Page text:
Works great for my needs and was much less pricey then other options I found for variable temp control. A SSR simply cut's power to the element so for example if you set the PID to 50% it would allow the element to be on 1/2 the time, thus you have your variable power.

But yes I am also mostly unclear as what the OP wanted to accomplish.

 
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Old 03-07-2013, 07:32 PM   #8
alien
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Your own post wasn't that clear either. Sorry if I misunderstood it.

PID on manual control with an SSR sounds fine but accomplishes the same thing as the Stilldragon controller, so I don't see why you need both.

 
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Old 03-07-2013, 07:41 PM   #9
millsware
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Quote:
Originally Posted by fermenter View Post
What about this: http://www.stilldragon.com/diy-controller.html I used this SSR setup (Solid State Relay) with a PID to control how often the element is "ON" works great!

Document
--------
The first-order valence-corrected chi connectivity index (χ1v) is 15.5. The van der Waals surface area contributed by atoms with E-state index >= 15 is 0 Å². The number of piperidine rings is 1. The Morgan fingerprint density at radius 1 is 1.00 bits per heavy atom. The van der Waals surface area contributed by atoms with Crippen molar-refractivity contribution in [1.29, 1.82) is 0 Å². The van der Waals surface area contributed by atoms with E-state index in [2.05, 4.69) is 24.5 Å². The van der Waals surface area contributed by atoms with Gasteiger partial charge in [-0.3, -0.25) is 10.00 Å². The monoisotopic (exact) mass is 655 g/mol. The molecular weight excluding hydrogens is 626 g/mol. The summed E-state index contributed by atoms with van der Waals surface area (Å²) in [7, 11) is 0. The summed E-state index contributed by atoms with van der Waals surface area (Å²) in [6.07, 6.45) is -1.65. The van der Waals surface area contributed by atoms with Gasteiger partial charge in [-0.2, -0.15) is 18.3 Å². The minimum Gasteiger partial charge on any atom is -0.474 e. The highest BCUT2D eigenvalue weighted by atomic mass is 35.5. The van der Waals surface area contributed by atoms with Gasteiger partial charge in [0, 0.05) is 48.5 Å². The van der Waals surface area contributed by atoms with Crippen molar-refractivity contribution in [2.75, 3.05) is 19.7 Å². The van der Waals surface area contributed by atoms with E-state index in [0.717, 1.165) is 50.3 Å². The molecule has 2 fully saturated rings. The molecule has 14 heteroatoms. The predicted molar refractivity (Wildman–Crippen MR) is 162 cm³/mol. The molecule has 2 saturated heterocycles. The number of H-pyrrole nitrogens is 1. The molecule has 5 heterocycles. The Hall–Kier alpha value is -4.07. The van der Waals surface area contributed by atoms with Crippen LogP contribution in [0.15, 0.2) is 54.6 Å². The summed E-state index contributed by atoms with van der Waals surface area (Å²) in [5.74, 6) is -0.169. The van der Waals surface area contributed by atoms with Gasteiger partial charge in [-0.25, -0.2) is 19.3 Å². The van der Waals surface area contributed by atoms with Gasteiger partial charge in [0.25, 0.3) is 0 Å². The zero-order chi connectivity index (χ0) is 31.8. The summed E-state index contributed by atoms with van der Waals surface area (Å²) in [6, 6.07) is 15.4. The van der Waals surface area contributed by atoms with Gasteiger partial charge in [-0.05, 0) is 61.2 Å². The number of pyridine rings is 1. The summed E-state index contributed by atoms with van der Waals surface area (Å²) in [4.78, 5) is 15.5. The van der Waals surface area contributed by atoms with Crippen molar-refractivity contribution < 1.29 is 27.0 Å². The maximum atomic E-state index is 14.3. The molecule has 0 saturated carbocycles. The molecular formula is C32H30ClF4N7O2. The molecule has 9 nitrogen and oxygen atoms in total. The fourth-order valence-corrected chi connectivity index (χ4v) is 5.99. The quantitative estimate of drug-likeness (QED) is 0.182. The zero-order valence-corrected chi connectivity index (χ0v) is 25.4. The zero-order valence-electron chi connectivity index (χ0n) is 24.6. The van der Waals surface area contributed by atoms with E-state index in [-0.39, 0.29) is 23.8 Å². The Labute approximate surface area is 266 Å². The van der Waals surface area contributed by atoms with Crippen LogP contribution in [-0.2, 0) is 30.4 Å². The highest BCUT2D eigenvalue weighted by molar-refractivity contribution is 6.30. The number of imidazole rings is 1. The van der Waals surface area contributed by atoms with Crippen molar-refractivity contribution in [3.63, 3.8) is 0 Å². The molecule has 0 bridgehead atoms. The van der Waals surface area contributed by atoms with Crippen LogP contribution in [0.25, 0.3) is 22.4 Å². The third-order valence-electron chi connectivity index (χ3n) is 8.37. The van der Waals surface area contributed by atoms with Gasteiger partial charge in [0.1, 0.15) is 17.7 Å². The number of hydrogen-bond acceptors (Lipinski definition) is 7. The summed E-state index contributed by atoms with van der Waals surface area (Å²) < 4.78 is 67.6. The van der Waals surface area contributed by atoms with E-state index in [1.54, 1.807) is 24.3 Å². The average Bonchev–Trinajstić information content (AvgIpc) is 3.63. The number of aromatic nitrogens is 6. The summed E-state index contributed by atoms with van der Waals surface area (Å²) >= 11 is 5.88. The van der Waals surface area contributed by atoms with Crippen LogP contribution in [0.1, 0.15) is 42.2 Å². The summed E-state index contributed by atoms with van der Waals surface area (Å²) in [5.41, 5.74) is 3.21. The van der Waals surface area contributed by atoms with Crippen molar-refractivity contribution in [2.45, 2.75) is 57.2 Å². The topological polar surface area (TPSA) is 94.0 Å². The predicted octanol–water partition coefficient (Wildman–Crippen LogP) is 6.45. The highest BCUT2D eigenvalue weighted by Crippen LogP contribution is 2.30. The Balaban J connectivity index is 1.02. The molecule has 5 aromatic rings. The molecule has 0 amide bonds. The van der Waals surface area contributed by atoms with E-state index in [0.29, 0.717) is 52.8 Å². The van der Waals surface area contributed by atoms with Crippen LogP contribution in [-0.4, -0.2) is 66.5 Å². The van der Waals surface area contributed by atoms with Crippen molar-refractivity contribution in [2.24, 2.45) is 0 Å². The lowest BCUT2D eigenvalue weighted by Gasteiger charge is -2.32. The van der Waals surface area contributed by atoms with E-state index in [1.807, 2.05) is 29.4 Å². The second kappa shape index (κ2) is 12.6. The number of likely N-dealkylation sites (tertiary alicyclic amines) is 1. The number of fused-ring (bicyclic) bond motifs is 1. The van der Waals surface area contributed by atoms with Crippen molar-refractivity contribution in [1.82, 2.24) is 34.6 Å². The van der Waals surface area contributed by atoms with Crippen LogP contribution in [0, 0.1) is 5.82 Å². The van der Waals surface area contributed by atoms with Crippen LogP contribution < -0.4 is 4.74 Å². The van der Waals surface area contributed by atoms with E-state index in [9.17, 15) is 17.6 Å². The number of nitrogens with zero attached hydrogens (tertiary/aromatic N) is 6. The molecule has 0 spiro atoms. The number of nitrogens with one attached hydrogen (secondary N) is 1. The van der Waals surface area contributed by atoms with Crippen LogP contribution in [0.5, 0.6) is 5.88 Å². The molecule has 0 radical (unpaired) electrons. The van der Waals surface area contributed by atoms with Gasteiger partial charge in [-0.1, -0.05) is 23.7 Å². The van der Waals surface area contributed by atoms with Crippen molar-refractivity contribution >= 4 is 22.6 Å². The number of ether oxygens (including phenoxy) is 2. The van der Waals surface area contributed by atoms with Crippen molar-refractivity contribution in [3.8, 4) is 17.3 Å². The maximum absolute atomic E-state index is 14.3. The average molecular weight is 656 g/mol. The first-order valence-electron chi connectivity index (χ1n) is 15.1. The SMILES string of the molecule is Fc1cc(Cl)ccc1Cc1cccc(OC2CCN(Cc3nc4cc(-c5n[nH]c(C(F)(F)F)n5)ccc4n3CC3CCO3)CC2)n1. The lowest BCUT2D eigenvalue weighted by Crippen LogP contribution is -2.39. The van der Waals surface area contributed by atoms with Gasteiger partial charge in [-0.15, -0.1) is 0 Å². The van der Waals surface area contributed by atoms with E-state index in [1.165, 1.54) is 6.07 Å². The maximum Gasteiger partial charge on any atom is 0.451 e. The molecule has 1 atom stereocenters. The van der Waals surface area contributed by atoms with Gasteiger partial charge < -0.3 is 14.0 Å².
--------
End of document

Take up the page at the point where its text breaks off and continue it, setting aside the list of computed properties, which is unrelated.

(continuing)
I just ran some 10 gauge wire from a 30A double pole GFCI breaker into the unit above then outputted from the unit into a 30 amp plug.

I plugin in my kettle/5500W 240V element and use the PID to control the "power" of the element. let me know if you have questions or want some pics?
If I'm understanding it correctly that link looks like what I want.

To clarify, I would like to have one element in a kettle. I would like some kind of control knob that I could set to 100% to heat quickly, and then turn down to say 50% to maintain a boil. I don't want on/off 50% of the time, I want 50% power.
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Old 03-07-2013, 08:07 PM   #10
fermenter
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Jul 2011
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Quote:
Originally Posted by millsware View Post
If I'm understanding it correctly that link looks like what I want.

To clarify, I would like to have one element in a kettle. I would like some kind of control knob that I could set to 100% to heat quickly, and then turn down to say 50% to maintain a boil. I don't want on/off 50% of the time, I want 50% power.
alien - Sorry I was not clear, the Stillgragon in the link is just a PID + SSR + Housing. just one per heat stick I do not have two SSR.


millsware - If you do not want "I don't want on/off 50% of the time" then the link I posted is not for you, you would need some sort of rheostat to lower the voltage. As I did not set mine up that way I am of no help.

I can say the SSR route works super well! but I still need full power to boil, but I use less just to heat up the wort via sparging.